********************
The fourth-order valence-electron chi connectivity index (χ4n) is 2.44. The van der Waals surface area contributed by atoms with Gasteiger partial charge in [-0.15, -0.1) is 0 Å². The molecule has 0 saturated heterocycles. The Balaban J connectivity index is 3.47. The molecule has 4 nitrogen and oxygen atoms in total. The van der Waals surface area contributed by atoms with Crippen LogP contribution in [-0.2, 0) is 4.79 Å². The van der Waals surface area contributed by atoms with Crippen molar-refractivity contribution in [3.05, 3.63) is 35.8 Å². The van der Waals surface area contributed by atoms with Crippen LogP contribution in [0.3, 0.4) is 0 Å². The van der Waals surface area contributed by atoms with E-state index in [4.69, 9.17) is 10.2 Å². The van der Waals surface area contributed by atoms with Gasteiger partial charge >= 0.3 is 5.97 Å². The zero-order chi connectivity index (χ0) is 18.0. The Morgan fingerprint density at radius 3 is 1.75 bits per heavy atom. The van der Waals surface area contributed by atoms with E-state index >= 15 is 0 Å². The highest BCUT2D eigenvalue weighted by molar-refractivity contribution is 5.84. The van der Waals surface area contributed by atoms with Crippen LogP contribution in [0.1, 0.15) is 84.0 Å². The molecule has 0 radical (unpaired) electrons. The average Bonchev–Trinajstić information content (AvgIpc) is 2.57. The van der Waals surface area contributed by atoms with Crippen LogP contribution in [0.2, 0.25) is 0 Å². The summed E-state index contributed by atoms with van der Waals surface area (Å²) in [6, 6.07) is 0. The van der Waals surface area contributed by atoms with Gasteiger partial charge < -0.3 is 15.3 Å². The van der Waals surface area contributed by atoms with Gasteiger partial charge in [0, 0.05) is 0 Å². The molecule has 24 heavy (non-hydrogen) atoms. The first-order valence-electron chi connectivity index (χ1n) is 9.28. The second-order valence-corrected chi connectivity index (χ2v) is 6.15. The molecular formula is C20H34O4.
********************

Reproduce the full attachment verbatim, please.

The fourth-order valence-electron chi connectivity index (χ4n) is 2.44. The van der Waals surface area contributed by atoms with Gasteiger partial charge in [-0.15, -0.1) is 0 Å². The molecule has 0 saturated heterocycles. The Balaban J connectivity index is 3.47. The molecule has 4 nitrogen and oxygen atoms in total. The van der Waals surface area contributed by atoms with Crippen LogP contribution in [-0.2, 0) is 4.79 Å². The van der Waals surface area contributed by atoms with Crippen molar-refractivity contribution in [3.05, 3.63) is 35.8 Å². The van der Waals surface area contributed by atoms with Crippen LogP contribution in [0.3, 0.4) is 0 Å². The van der Waals surface area contributed by atoms with E-state index in [4.69, 9.17) is 10.2 Å². The van der Waals surface area contributed by atoms with Gasteiger partial charge >= 0.3 is 5.97 Å². The zero-order chi connectivity index (χ0) is 18.0. The Morgan fingerprint density at radius 3 is 1.75 bits per heavy atom. The van der Waals surface area contributed by atoms with E-state index >= 15 is 0 Å². The highest BCUT2D eigenvalue weighted by molar-refractivity contribution is 5.84. The van der Waals surface area contributed by atoms with Crippen LogP contribution in [0.1, 0.15) is 84.0 Å². The molecule has 0 radical (unpaired) electrons. The average Bonchev–Trinajstić information content (AvgIpc) is 2.57. The van der Waals surface area contributed by atoms with Crippen LogP contribution in [0.2, 0.25) is 0 Å². The summed E-state index contributed by atoms with van der Waals surface area (Å²) in [6, 6.07) is 0. The van der Waals surface area contributed by atoms with Gasteiger partial charge < -0.3 is 15.3 Å². The van der Waals surface area contributed by atoms with Gasteiger partial charge in [0, 0.05) is 0 Å². The molecule has 24 heavy (non-hydrogen) atoms. The first-order valence-electron chi connectivity index (χ1n) is 9.28. The second-order valence-corrected chi connectivity index (χ2v) is 6.15. The molecular formula is C20H34O4.